- Vitamin D essential for bone and muscle health
- Meeting the reference intake of 10 mcg per day can help to prevent osteoporosis and other health issues
- Latest official guidance advises all adults to consider taking a vitamin D supplement
- Those with a higher risk of deficiency may be able to get supplements for free through local health services
- Vitamin D supplement Fultium D3 also available through Treated.com’s online pharmacy service
Last month, the National Institute of Health and Care Excellence (NICE) updated their guidance on the use of vitamin D supplements.
They recommended that access to vitamin D supplements should be increased, and also that Public Health England should lead on the development of national campaigns to raise awareness of the importance of vitamin D.
This comes following last year’s review by the Scientific Advisory Committee on Nutrition (SACN) into the subject in July 2016; in which they recommended an RNI (Reference Nutrient Intake) for those aged 4 and above of 10 mcg, or 400 IU, per day, throughout the year.
Prior to this, there were no specific reference intakes for vitamin D in the UK which related to the general population as a whole. DRVs (Dietary Reference Values) were initially set by the Committee on Medical Aspects of Food Policy (COMA) in 1991, and reviewed in 1998.
These only specified a reference intake (at the time 7-10 mcg, or 280-400 IU per day) for those at heightened risk of deficiency (such as children under the age of 3, women who were pregnant or breastfeeding, persons over 65s, people with limited exposure to sunlight, and women or children of Asian ethnicity).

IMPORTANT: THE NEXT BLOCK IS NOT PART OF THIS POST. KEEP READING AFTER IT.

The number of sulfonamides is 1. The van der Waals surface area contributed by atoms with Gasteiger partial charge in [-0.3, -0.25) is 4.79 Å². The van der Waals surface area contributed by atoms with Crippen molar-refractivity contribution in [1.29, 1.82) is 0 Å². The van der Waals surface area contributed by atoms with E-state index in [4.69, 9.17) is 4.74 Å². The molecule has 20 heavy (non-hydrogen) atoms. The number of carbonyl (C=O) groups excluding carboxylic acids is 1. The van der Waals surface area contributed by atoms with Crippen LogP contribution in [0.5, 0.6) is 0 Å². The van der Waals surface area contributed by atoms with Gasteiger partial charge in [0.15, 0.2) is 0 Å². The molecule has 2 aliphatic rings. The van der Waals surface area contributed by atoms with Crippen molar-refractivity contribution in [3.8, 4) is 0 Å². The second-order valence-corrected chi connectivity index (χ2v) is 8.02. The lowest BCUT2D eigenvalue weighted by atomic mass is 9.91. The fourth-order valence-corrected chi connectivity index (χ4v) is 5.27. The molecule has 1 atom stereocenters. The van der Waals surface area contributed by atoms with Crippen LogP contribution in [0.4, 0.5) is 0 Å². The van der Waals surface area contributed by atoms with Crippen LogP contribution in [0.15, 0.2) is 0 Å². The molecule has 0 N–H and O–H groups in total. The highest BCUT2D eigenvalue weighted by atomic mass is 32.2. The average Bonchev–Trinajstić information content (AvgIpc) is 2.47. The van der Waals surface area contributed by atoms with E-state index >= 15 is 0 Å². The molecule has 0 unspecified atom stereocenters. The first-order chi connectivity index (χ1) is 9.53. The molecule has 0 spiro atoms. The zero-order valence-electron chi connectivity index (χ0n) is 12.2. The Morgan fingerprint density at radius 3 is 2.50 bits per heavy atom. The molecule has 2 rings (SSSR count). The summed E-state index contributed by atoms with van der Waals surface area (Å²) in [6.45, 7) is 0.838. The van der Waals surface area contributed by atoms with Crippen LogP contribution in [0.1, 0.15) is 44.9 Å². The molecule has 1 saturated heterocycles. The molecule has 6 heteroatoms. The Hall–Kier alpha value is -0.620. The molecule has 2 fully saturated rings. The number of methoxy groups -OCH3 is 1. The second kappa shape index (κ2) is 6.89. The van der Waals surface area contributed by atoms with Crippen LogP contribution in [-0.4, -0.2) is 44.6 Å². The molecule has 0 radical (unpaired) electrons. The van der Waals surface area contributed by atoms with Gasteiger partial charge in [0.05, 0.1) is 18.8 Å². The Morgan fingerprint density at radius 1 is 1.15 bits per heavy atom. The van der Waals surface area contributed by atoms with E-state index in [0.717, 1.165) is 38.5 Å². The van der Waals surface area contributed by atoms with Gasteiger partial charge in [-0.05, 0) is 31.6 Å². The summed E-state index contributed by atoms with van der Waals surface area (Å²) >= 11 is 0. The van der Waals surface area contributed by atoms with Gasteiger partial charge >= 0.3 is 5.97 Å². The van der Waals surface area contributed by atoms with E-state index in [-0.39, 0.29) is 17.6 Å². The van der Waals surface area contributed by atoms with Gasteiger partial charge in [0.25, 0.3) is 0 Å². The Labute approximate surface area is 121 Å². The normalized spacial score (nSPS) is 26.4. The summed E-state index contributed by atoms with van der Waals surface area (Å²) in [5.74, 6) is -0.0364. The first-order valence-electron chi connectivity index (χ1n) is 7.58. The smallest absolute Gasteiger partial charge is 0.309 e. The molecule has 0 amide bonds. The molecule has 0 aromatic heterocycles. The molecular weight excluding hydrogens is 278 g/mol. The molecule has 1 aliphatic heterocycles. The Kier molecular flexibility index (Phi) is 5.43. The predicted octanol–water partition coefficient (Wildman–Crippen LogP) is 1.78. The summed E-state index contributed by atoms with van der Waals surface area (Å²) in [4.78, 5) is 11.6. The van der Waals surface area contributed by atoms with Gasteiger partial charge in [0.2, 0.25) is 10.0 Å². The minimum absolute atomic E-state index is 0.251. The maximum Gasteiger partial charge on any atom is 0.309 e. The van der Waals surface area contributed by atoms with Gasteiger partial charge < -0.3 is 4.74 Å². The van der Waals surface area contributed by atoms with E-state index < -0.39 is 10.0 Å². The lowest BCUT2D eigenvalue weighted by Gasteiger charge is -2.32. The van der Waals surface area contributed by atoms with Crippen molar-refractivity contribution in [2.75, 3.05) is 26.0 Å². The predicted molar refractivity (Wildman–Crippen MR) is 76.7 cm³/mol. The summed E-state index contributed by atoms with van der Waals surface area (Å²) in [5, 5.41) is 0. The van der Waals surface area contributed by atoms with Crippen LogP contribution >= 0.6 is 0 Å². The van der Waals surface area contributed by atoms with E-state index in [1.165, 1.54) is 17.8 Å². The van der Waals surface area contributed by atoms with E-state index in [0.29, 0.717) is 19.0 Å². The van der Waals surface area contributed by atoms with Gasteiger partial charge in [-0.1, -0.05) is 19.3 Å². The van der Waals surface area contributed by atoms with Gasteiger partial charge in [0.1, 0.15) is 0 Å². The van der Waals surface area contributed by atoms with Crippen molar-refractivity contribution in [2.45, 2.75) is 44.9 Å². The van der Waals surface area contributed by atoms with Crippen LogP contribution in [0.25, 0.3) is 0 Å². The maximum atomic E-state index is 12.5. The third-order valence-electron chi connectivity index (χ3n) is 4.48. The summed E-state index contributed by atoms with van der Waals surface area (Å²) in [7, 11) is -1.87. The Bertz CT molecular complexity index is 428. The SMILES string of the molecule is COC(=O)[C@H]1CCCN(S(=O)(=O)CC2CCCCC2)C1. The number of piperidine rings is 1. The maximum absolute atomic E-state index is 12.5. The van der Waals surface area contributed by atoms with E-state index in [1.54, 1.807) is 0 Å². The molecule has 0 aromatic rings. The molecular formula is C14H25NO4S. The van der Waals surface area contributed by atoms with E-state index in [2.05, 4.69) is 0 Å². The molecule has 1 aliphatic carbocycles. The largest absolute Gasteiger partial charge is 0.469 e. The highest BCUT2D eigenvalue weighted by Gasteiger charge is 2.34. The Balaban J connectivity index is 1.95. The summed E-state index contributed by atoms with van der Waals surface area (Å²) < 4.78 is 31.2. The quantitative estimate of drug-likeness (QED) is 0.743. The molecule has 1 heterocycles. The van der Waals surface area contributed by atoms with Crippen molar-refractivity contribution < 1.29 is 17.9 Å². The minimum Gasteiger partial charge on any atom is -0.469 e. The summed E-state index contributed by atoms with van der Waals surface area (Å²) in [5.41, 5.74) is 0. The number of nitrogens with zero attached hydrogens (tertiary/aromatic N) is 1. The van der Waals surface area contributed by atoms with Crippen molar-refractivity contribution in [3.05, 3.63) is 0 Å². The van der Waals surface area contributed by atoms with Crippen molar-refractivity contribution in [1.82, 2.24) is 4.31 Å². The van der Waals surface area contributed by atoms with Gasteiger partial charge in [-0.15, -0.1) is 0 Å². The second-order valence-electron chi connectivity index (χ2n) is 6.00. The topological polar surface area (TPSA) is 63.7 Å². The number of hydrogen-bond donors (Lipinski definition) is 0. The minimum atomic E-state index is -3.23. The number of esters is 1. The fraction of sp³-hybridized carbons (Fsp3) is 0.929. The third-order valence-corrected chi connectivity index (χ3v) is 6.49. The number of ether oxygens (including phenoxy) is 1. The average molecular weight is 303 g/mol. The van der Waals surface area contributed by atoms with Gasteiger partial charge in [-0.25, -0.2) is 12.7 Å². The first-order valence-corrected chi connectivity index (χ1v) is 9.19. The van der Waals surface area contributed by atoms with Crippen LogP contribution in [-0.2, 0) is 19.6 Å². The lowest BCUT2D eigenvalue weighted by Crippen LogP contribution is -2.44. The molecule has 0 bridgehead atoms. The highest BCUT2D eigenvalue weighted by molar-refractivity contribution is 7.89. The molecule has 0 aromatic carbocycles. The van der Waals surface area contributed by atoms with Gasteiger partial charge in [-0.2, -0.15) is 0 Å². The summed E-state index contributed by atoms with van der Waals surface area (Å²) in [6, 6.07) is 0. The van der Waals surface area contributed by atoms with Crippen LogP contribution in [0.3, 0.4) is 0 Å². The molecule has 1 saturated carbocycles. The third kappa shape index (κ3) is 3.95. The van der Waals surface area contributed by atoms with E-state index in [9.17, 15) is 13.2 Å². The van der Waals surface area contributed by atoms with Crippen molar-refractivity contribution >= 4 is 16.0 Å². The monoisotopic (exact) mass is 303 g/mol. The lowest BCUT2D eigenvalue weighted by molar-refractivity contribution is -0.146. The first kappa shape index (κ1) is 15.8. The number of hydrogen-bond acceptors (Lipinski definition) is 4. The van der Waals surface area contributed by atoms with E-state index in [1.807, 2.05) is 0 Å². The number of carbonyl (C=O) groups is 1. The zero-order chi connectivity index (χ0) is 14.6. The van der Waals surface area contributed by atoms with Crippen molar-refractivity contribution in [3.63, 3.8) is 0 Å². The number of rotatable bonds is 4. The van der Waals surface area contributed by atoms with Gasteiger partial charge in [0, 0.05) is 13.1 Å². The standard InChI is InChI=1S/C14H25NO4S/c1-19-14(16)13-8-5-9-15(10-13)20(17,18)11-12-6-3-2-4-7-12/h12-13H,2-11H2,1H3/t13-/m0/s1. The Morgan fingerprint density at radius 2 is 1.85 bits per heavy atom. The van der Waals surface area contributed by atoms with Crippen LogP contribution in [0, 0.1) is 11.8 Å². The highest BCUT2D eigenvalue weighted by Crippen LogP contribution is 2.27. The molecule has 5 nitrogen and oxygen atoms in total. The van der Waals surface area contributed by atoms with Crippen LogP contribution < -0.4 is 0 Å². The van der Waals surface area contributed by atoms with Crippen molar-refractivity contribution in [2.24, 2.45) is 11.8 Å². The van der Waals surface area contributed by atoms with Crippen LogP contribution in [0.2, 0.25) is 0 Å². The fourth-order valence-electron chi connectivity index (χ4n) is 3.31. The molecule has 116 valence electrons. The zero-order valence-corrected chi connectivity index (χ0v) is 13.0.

It was held that, for the majority of people aged 4 to 64, vitamin D stores acquired through natural exposure to sunlight during lighter months in summer would be sufficient to offset the shortfall during darker months in winter.
These recommendations were made considering the benefits of vitamin D on bone health. However, various research since has found that vitamin D has various other health benefits too.
The SACN in 2010 announced that they would review the reference intake guidelines for vitamin D; which led to the above recommendations being made.
Where does vitamin D come from?
Our bodies produce vitamin D when our skin is exposed to sunlight; specifically UVB rays.
Vitamin D is also naturally contained in certain foods: namely oily fish (salmon and tuna), liver, red meat and eggs.
Other foods, such as breakfast cereals, may be fortified with vitamin D.
From the middle of spring (around the end of March) to the middle of autumn (the end of September) the vitamin D we get from sunlight is typically enough to keep our stores sufficient.
However, people in the UK don’t tend to get enough vitamin D through sunlight alone during winter months, because winter sun rays do not contain a level of UVB sufficient enough for our bodies to produce it.
During winter months then, our main sources of vitamin D are those either contained in our diet, or in supplements.
Why is vitamin D important?